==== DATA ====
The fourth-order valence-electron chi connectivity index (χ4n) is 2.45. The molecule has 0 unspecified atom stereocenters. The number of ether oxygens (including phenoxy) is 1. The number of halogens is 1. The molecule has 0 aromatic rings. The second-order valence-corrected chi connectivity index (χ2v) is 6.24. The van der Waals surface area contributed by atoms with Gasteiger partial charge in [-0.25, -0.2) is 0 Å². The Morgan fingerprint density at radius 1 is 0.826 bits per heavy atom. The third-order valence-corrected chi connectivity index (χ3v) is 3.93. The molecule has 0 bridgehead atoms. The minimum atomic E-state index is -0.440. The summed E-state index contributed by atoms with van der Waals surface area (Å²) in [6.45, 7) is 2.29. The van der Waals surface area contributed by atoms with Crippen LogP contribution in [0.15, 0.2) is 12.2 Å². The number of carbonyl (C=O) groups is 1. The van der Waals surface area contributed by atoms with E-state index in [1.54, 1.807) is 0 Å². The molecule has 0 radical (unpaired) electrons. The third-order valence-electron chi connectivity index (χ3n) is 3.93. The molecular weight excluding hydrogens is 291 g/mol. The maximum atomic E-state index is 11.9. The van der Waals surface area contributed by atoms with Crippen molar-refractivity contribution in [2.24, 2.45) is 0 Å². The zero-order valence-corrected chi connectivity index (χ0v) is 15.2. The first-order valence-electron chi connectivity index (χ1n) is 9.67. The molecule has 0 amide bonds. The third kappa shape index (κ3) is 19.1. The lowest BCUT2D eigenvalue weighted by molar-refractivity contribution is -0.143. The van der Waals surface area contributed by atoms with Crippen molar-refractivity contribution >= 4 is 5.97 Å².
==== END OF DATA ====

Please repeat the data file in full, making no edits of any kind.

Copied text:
The fourth-order valence-electron chi connectivity index (χ4n) is 2.45. The molecule has 0 unspecified atom stereocenters. The number of ether oxygens (including phenoxy) is 1. The number of halogens is 1. The molecule has 0 aromatic rings. The second-order valence-corrected chi connectivity index (χ2v) is 6.24. The van der Waals surface area contributed by atoms with Gasteiger partial charge in [-0.25, -0.2) is 0 Å². The Morgan fingerprint density at radius 1 is 0.826 bits per heavy atom. The third-order valence-corrected chi connectivity index (χ3v) is 3.93. The molecule has 0 bridgehead atoms. The minimum atomic E-state index is -0.440. The summed E-state index contributed by atoms with van der Waals surface area (Å²) in [6.45, 7) is 2.29. The van der Waals surface area contributed by atoms with Crippen LogP contribution in [0.15, 0.2) is 12.2 Å². The number of carbonyl (C=O) groups is 1. The van der Waals surface area contributed by atoms with E-state index in [1.54, 1.807) is 0 Å². The molecule has 0 radical (unpaired) electrons. The third-order valence-electron chi connectivity index (χ3n) is 3.93. The molecular weight excluding hydrogens is 291 g/mol. The maximum atomic E-state index is 11.9. The van der Waals surface area contributed by atoms with Crippen molar-refractivity contribution in [2.24, 2.45) is 0 Å². The zero-order valence-corrected chi connectivity index (χ0v) is 15.2. The first-order valence-electron chi connectivity index (χ1n) is 9.67. The molecule has 0 amide bonds. The third kappa shape index (κ3) is 19.1. The lowest BCUT2D eigenvalue weighted by molar-refractivity contribution is -0.143. The van der Waals surface area contributed by atoms with Crippen molar-refractivity contribution >= 4 is 5.97 Å².